HCAN’s Sponsor

Resource type: News

Politico | [ View Original Source (opens in new window) ]

by Ben Smith

The Atlantic Philanthropies, founded by the duty-free tycoon Chuck Feeney, have emerged as a major force on the left, and in an online forum today the group discussed its role in Health Care for America Now!, which it gave $25 million to push health care legislation to passage.

The low-profile charity’s role is one of the less told stories health care bill, and its work was viewed with some ambivalence by a White House skeptical of independent efforts.

“The role of HCAN was really in many ways to be the ground-game for this effort. A critical difference between this and (1994) was the organized presence that was sustained over time in member’s districts,” said Atlantic’s Antha N. Williams in an online chat today about how other philanthropic and nonprofit groups can become involved in issue advocacy.

Though HCAN couldn’t effectively counter the swell of conservative grassroots energy that eventually mobilized against the health care bill and the ensuing media narrative, their big investment in an independent liberal advocacy group could provide a blueprint for other organizations going forward.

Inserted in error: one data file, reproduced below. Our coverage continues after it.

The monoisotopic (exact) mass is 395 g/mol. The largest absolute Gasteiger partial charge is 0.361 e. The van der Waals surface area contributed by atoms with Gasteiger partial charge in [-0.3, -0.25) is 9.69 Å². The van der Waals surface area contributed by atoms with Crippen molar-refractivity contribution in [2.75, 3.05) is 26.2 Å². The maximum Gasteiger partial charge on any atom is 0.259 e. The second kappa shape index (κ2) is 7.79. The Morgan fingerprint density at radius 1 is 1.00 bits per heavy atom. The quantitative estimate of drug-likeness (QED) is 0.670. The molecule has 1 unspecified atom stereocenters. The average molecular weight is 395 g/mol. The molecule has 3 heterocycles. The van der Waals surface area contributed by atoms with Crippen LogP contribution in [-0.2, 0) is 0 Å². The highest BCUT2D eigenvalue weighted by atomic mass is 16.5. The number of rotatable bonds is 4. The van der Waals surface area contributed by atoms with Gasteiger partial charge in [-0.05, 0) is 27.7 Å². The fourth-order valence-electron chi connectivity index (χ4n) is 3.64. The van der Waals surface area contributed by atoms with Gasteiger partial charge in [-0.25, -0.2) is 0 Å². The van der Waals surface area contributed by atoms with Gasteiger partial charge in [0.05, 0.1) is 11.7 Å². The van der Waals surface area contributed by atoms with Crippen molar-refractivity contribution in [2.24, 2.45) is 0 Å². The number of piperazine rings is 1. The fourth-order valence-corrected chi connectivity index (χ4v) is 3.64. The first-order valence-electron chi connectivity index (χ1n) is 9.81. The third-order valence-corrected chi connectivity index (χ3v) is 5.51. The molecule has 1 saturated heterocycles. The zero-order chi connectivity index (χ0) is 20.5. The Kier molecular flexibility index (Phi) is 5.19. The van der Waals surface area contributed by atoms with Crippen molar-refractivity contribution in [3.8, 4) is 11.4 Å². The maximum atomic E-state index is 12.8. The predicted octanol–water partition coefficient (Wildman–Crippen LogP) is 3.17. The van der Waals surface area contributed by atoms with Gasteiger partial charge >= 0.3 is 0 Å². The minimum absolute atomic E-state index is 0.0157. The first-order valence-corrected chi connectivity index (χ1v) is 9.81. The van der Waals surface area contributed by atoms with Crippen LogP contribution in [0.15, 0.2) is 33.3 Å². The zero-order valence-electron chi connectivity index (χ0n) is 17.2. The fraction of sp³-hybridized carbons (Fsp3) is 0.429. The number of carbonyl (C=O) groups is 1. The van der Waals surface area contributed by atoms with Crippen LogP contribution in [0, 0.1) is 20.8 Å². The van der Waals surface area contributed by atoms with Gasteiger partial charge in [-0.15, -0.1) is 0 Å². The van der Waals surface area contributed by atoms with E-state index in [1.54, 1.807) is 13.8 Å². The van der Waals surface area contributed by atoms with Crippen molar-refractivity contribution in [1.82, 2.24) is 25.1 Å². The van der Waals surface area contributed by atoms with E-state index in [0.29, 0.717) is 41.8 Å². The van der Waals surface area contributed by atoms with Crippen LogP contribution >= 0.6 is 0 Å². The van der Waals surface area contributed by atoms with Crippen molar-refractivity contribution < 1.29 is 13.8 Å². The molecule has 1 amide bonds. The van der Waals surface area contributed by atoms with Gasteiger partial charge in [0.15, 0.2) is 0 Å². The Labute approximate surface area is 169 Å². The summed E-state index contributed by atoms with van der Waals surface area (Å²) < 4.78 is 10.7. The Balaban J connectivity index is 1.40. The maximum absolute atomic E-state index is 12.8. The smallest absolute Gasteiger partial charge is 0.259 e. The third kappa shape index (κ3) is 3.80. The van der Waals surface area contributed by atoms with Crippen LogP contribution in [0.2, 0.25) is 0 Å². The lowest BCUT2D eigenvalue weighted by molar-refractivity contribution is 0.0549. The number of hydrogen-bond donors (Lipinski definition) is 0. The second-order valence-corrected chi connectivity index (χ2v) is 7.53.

And the involvement of liberal charity and non-profit groups in the political process is something to watch as progressive groups try to counter the rise of conservative 501(c)4s that dominated the airwaves this cycle.

“Atlantic’s investment in health care reform was a calculated bet that paid huge dividends. It showed what forward thinking philanthropy can accomplish in advocacy campaigns,” said Tom Novick, executive vice president of M+R Strategic Services, who helped evaluate Atlantic and HCAN’s campaign.

“Supporting HCAN was a risky investment but it achieved a huge victory. While some aspects of the HCAN work were 501(c)(4), there is a lot of 501(c)(3) allowable (and fundable) work that organizations and foundations can engage in, and we’d encourage our colleagues to look to public policy advocacy as a way to make a big impact,” said Williams.

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